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Should the Supreme Court Strike Down the 'Preclearance' Provision of the Voting Rights Act?

Should the Supreme Court Strike Down the 'Preclearance' Provision of the Voting Rights Act?

Since being signed into law by President Lyndon Johnson in 1965, the Voting Rights Act has been used to protect Americans' right to vote and prohibit limitations and barriers—often racially-based—placed on poll places, particularly in the South. Nearly half a century later, a provision of the law, Section 5, may be struck down by the Supreme Court, which hears arguments on the case this week.

Section 5, known as the "preclearance" provision, mandates that nine states and parts of seven others seek approval from the Justice Department before changing voting laws or maps. A county from one of the states covered in the provision has now taken its objection to the Voting Rights Act all the way to the Supreme Court. The plaintiff, Shelby County, Ala., claims that "Section 5 exacts a heavy, unprecedented federalism cost" and it says that the 2006 legislative record, when the law was last extended, "shows scattered and limited interference with voting rights, a level plainly insufficient to sustain Section 5 preclearance."

Defenders of the law say that federal oversight is still needed on voting procedures. They point to the voter ID laws being considered and passed across the nation as the most recent example that certain Americans are still being disenfranchised. (Minorities, lower income earners, and young people, who often don't have the identification required by these laws, are being purposely burdened, some civil rights activists say.) Opponents of Section 5 say that the provision is out of date, no longer needed, and unfairly targets certain parts of the country.

Should the Supreme Court strike down the 'preclearance' provision of the Voting Rights Act? Here is the Debate Club's take:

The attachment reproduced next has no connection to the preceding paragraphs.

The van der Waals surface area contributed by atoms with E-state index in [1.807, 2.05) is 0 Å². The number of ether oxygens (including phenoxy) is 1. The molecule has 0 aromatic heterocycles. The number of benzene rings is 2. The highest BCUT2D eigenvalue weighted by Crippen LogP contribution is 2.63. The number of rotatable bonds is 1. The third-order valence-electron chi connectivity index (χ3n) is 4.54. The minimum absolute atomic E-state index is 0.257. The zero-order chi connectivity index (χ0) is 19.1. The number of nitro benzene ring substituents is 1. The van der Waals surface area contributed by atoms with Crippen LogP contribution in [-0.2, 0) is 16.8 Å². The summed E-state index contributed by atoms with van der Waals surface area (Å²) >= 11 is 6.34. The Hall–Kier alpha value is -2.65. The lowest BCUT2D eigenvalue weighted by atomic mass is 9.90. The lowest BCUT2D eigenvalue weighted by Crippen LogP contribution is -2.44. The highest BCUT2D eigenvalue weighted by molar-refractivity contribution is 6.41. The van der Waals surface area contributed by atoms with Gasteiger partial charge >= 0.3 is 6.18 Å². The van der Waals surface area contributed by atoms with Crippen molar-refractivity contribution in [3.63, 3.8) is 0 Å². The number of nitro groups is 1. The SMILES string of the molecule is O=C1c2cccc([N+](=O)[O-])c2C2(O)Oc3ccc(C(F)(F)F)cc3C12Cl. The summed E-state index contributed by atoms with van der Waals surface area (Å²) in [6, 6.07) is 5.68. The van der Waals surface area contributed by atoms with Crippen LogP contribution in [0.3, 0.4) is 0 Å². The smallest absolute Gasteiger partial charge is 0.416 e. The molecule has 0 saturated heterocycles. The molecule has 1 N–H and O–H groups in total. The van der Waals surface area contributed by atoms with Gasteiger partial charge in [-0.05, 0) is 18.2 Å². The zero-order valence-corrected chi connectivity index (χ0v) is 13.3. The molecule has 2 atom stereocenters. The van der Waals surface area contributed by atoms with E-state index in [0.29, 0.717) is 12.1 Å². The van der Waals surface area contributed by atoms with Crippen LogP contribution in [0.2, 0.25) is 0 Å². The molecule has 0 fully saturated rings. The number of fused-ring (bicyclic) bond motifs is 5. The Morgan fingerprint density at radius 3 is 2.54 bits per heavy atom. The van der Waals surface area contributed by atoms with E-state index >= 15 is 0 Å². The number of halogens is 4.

The Arguments

#1
31 Pts
Section 5 Is Still Crucial to Maintaining Americans' Right to Vote

No – Section 5 Is Still Crucial to Maintaining Americans' Right to Vote

Wendy Weiser Director of the Democracy Program at the Brennan Center for Justice at New York University School of Law

#2
21 Pts
The Supreme Court Should Side with Congress on Voting Rights Act

No – The Supreme Court Should Side with Congress on Voting Rights Act

David Gans Director of the Human Rights, Civil Rights, and Citizenship Program at Constitutional Accountability Center

#3
15 Pts
Voting Rights Act's Section 5 Still Stopping Discrimination Today

No – Voting Rights Act's Section 5 Still Stopping Discrimination Today

Wade Henderson President and CEO of the Leadership Conference on Civil and Human Rights

#4
2 Pts
Voting Rights Act's 'Preclearance' Was Meant to be Temporary

Yes – Voting Rights Act's 'Preclearance' Was Meant to be Temporary

Hans A. Von Spakovsky Senior Legal Fellow at the Heritage Foundation

#6
-13 Pts
Striking Down Section 5 Would Mark a Return to Constitutional Order

Yes – Striking Down Section 5 Would Mark a Return to Constitutional Order

Edward Blum Visiting Fellow at the American Enterprise Institute


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